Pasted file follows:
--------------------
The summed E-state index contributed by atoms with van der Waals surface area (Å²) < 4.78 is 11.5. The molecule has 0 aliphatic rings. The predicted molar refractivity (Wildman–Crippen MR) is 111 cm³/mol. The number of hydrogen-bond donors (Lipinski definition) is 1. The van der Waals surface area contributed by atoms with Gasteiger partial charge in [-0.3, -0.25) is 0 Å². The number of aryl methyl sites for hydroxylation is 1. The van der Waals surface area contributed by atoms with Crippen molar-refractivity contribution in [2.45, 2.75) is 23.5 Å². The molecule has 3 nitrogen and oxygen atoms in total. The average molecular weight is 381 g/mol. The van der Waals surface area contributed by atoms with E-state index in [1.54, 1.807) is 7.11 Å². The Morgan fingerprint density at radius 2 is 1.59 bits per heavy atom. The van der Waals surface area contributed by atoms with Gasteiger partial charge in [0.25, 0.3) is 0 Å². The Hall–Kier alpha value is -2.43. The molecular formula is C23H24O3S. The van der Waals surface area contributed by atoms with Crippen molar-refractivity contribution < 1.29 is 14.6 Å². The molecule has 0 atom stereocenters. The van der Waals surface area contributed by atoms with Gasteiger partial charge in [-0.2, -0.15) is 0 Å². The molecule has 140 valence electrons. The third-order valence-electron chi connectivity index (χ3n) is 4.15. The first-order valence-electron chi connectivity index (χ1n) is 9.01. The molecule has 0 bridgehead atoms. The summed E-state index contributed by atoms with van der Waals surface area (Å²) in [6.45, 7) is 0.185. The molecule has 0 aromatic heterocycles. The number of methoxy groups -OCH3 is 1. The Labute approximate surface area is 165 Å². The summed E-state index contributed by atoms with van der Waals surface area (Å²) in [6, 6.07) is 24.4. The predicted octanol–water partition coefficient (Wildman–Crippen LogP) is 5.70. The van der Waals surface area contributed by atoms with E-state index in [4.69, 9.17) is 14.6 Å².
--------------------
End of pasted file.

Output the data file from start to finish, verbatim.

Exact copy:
The summed E-state index contributed by atoms with van der Waals surface area (Å²) < 4.78 is 11.5. The molecule has 0 aliphatic rings. The predicted molar refractivity (Wildman–Crippen MR) is 111 cm³/mol. The number of hydrogen-bond donors (Lipinski definition) is 1. The van der Waals surface area contributed by atoms with Gasteiger partial charge in [-0.3, -0.25) is 0 Å². The number of aryl methyl sites for hydroxylation is 1. The van der Waals surface area contributed by atoms with Crippen molar-refractivity contribution in [2.45, 2.75) is 23.5 Å². The molecule has 3 nitrogen and oxygen atoms in total. The average molecular weight is 381 g/mol. The van der Waals surface area contributed by atoms with E-state index in [1.54, 1.807) is 7.11 Å². The Morgan fingerprint density at radius 2 is 1.59 bits per heavy atom. The van der Waals surface area contributed by atoms with Gasteiger partial charge in [0.25, 0.3) is 0 Å². The Hall–Kier alpha value is -2.43. The molecular formula is C23H24O3S. The van der Waals surface area contributed by atoms with Crippen molar-refractivity contribution < 1.29 is 14.6 Å². The molecule has 0 atom stereocenters. The van der Waals surface area contributed by atoms with Gasteiger partial charge in [-0.2, -0.15) is 0 Å². The molecule has 140 valence electrons. The third-order valence-electron chi connectivity index (χ3n) is 4.15. The first-order valence-electron chi connectivity index (χ1n) is 9.01. The molecule has 0 bridgehead atoms. The summed E-state index contributed by atoms with van der Waals surface area (Å²) in [6.45, 7) is 0.185. The molecule has 0 aromatic heterocycles. The number of methoxy groups -OCH3 is 1. The Labute approximate surface area is 165 Å². The summed E-state index contributed by atoms with van der Waals surface area (Å²) in [6, 6.07) is 24.4. The predicted octanol–water partition coefficient (Wildman–Crippen LogP) is 5.70. The van der Waals surface area contributed by atoms with E-state index in [4.69, 9.17) is 14.6 Å².